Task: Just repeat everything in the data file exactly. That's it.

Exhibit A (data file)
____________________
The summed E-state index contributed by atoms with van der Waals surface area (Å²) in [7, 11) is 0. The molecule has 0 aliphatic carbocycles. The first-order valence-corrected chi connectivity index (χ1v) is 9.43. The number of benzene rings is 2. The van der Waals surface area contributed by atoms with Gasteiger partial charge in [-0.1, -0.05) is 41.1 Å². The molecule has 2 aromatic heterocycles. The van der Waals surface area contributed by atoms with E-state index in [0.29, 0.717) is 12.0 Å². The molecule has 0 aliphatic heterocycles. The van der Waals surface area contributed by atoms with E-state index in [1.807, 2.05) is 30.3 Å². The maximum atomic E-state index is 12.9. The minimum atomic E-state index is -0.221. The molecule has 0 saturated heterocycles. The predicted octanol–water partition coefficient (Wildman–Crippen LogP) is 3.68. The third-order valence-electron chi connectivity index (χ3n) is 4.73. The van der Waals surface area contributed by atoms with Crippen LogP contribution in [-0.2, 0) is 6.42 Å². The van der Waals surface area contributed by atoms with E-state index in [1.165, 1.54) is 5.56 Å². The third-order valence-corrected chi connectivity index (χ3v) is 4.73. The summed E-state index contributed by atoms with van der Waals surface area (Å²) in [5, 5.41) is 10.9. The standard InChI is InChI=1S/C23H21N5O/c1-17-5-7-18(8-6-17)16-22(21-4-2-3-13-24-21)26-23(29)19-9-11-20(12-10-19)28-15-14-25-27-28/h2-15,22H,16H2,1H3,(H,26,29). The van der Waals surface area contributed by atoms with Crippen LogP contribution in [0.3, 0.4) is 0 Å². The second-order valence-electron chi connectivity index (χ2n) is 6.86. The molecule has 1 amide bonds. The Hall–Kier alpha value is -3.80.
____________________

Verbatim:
The summed E-state index contributed by atoms with van der Waals surface area (Å²) in [7, 11) is 0. The molecule has 0 aliphatic carbocycles. The first-order valence-corrected chi connectivity index (χ1v) is 9.43. The number of benzene rings is 2. The van der Waals surface area contributed by atoms with Gasteiger partial charge in [-0.1, -0.05) is 41.1 Å². The molecule has 2 aromatic heterocycles. The van der Waals surface area contributed by atoms with E-state index in [0.29, 0.717) is 12.0 Å². The molecule has 0 aliphatic heterocycles. The van der Waals surface area contributed by atoms with E-state index in [1.807, 2.05) is 30.3 Å². The maximum atomic E-state index is 12.9. The minimum atomic E-state index is -0.221. The molecule has 0 saturated heterocycles. The predicted octanol–water partition coefficient (Wildman–Crippen LogP) is 3.68. The third-order valence-electron chi connectivity index (χ3n) is 4.73. The van der Waals surface area contributed by atoms with Crippen LogP contribution in [-0.2, 0) is 6.42 Å². The van der Waals surface area contributed by atoms with E-state index in [1.165, 1.54) is 5.56 Å². The third-order valence-corrected chi connectivity index (χ3v) is 4.73. The summed E-state index contributed by atoms with van der Waals surface area (Å²) in [5, 5.41) is 10.9. The standard InChI is InChI=1S/C23H21N5O/c1-17-5-7-18(8-6-17)16-22(21-4-2-3-13-24-21)26-23(29)19-9-11-20(12-10-19)28-15-14-25-27-28/h2-15,22H,16H2,1H3,(H,26,29). The van der Waals surface area contributed by atoms with Crippen LogP contribution in [0.3, 0.4) is 0 Å². The second-order valence-electron chi connectivity index (χ2n) is 6.86. The molecule has 1 amide bonds. The Hall–Kier alpha value is -3.80.